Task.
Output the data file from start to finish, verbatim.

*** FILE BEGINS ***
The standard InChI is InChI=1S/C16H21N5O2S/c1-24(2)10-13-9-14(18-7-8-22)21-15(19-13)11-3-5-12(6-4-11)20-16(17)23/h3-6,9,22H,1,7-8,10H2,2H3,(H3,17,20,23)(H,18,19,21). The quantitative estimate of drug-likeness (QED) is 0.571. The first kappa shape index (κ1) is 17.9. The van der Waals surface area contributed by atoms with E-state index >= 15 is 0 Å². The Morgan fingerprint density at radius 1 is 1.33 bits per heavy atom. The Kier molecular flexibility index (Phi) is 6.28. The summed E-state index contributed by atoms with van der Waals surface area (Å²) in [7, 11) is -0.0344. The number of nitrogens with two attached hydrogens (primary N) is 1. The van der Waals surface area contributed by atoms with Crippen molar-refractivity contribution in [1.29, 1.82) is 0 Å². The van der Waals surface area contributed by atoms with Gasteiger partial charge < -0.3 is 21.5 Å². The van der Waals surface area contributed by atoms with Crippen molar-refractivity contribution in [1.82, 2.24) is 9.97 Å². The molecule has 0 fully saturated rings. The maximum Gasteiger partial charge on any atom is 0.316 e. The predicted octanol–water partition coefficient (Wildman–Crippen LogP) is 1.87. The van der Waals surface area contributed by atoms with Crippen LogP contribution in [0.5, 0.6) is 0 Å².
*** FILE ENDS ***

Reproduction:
The standard InChI is InChI=1S/C16H21N5O2S/c1-24(2)10-13-9-14(18-7-8-22)21-15(19-13)11-3-5-12(6-4-11)20-16(17)23/h3-6,9,22H,1,7-8,10H2,2H3,(H3,17,20,23)(H,18,19,21). The quantitative estimate of drug-likeness (QED) is 0.571. The first kappa shape index (κ1) is 17.9. The van der Waals surface area contributed by atoms with E-state index >= 15 is 0 Å². The Morgan fingerprint density at radius 1 is 1.33 bits per heavy atom. The Kier molecular flexibility index (Phi) is 6.28. The summed E-state index contributed by atoms with van der Waals surface area (Å²) in [7, 11) is -0.0344. The number of nitrogens with two attached hydrogens (primary N) is 1. The van der Waals surface area contributed by atoms with Crippen molar-refractivity contribution in [1.29, 1.82) is 0 Å². The van der Waals surface area contributed by atoms with Gasteiger partial charge < -0.3 is 21.5 Å². The van der Waals surface area contributed by atoms with Crippen molar-refractivity contribution in [1.82, 2.24) is 9.97 Å². The molecule has 0 fully saturated rings. The maximum Gasteiger partial charge on any atom is 0.316 e. The predicted octanol–water partition coefficient (Wildman–Crippen LogP) is 1.87. The van der Waals surface area contributed by atoms with Crippen LogP contribution in [0.5, 0.6) is 0 Å².